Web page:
When a loved one dies it is normal to experience a range of overwhelming emotions.
You may find it difficult to cope with the everyday practical and emotional needs of your children alongside dealing with traumatic events surrounding the death and changes in your circumstances.
During the first few weeks there may be many people around you but after the funeral has taken place and everyone has returned to their own lives you may feel alone and isolated.
Although most people will try to be helpful and offer well-intentioned advice this can sometimes create even more confusion and make you feel as though no-one really understands your situation. However if you may be fortunate enough to have a close family/friend support network then do ask for their help as they will often be all too pleased to feel useful in some way.
Remember you need to look after yourself and involving another adult can help share the load
When talking to your child, be honest about what has happened, using words they can understand. It is important to let them know that they are still loved and very special and that you have time to listen to their fears and worries.
Try to use clear and simple words when talking to your child as they can often misinterpret the language we use. For example if you say ‘mummy fell asleep and did not wake up’, then a child may be afraid of going to sleep, or ‘we lost your granny’ as children could then fear becoming lost while out shopping etc.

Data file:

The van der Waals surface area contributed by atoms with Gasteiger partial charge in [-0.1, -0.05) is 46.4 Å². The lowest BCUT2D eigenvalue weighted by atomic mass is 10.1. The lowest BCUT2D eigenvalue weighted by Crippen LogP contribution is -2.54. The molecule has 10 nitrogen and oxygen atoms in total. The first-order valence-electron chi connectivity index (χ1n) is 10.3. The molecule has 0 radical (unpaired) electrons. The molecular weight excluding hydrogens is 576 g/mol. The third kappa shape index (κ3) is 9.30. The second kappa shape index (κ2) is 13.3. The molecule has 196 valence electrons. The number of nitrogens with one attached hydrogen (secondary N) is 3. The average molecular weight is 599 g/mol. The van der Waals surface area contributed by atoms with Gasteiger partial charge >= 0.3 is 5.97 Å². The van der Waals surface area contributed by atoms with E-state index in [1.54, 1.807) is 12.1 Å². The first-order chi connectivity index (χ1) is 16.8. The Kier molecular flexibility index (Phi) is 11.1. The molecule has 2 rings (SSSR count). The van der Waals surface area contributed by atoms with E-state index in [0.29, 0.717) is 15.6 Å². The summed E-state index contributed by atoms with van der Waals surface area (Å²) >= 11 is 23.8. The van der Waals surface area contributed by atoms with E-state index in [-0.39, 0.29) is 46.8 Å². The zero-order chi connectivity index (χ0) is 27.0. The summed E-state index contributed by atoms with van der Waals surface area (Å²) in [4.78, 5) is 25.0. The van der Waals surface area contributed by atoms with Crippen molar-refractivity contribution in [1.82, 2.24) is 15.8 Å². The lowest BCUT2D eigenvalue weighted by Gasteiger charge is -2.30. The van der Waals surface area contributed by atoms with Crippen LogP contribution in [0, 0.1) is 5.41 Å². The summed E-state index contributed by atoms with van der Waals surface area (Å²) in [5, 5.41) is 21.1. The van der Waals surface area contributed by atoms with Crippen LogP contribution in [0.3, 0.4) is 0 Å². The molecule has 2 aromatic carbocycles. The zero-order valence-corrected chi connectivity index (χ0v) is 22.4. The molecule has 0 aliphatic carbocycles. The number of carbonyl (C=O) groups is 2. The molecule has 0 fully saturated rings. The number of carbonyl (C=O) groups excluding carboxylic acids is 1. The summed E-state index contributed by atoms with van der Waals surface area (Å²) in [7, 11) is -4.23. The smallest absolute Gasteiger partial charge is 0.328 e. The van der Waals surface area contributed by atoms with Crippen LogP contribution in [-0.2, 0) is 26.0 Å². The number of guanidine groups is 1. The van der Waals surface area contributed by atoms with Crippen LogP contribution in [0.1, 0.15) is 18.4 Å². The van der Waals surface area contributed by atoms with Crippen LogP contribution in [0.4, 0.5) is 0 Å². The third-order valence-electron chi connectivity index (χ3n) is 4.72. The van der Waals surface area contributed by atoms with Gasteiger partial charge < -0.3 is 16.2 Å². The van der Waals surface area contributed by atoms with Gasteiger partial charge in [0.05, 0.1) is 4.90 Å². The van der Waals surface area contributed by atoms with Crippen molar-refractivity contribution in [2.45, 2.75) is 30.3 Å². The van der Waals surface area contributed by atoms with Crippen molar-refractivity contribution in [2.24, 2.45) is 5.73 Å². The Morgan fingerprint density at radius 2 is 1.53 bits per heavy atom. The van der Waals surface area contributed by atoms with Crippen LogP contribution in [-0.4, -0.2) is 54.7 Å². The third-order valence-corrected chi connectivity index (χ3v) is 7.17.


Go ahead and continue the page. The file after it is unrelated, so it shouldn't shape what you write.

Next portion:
It is important to let the school know what has happened as they can often be a great source of support for your child once they know and understand the impact of grief in children.
It's all right to cry with your child
Children may find it difficult to concentrate on their school-work and you may notice a change in their behaviour. These responses are normal and with appropriate support a child can begin to understand their feelings and rebuild their life again with your help.
Some children may become withdrawn while others may become angry or sad. All these are normal reactions. Children at different stages of development have different understandings of what death means and why people have to die.
Try to keep boundaries and routine as much as possible, this will help your child to understand that their daily life will continue.